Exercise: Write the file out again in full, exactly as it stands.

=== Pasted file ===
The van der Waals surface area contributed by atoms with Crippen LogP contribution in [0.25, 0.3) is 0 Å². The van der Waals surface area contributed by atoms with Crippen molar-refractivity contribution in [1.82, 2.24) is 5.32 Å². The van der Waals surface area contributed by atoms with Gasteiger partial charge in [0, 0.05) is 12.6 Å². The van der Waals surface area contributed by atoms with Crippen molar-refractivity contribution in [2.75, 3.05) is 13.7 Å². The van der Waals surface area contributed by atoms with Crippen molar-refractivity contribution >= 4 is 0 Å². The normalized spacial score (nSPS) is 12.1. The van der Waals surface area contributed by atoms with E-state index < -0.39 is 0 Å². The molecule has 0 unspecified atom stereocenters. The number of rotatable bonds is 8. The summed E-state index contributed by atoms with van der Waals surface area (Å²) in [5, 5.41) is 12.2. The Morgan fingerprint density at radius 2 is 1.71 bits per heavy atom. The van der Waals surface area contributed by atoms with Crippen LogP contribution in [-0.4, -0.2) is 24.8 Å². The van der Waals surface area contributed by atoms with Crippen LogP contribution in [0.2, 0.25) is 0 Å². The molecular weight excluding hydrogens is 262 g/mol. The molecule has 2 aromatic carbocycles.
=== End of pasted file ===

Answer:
The van der Waals surface area contributed by atoms with Crippen LogP contribution in [0.25, 0.3) is 0 Å². The van der Waals surface area contributed by atoms with Crippen molar-refractivity contribution in [1.82, 2.24) is 5.32 Å². The van der Waals surface area contributed by atoms with Gasteiger partial charge in [0, 0.05) is 12.6 Å². The van der Waals surface area contributed by atoms with Crippen molar-refractivity contribution in [2.75, 3.05) is 13.7 Å². The van der Waals surface area contributed by atoms with Crippen molar-refractivity contribution >= 4 is 0 Å². The normalized spacial score (nSPS) is 12.1. The van der Waals surface area contributed by atoms with E-state index < -0.39 is 0 Å². The molecule has 0 unspecified atom stereocenters. The number of rotatable bonds is 8. The summed E-state index contributed by atoms with van der Waals surface area (Å²) in [5, 5.41) is 12.2. The Morgan fingerprint density at radius 2 is 1.71 bits per heavy atom. The van der Waals surface area contributed by atoms with Crippen LogP contribution in [-0.4, -0.2) is 24.8 Å². The van der Waals surface area contributed by atoms with Crippen LogP contribution in [0.2, 0.25) is 0 Å². The molecular weight excluding hydrogens is 262 g/mol. The molecule has 2 aromatic carbocycles.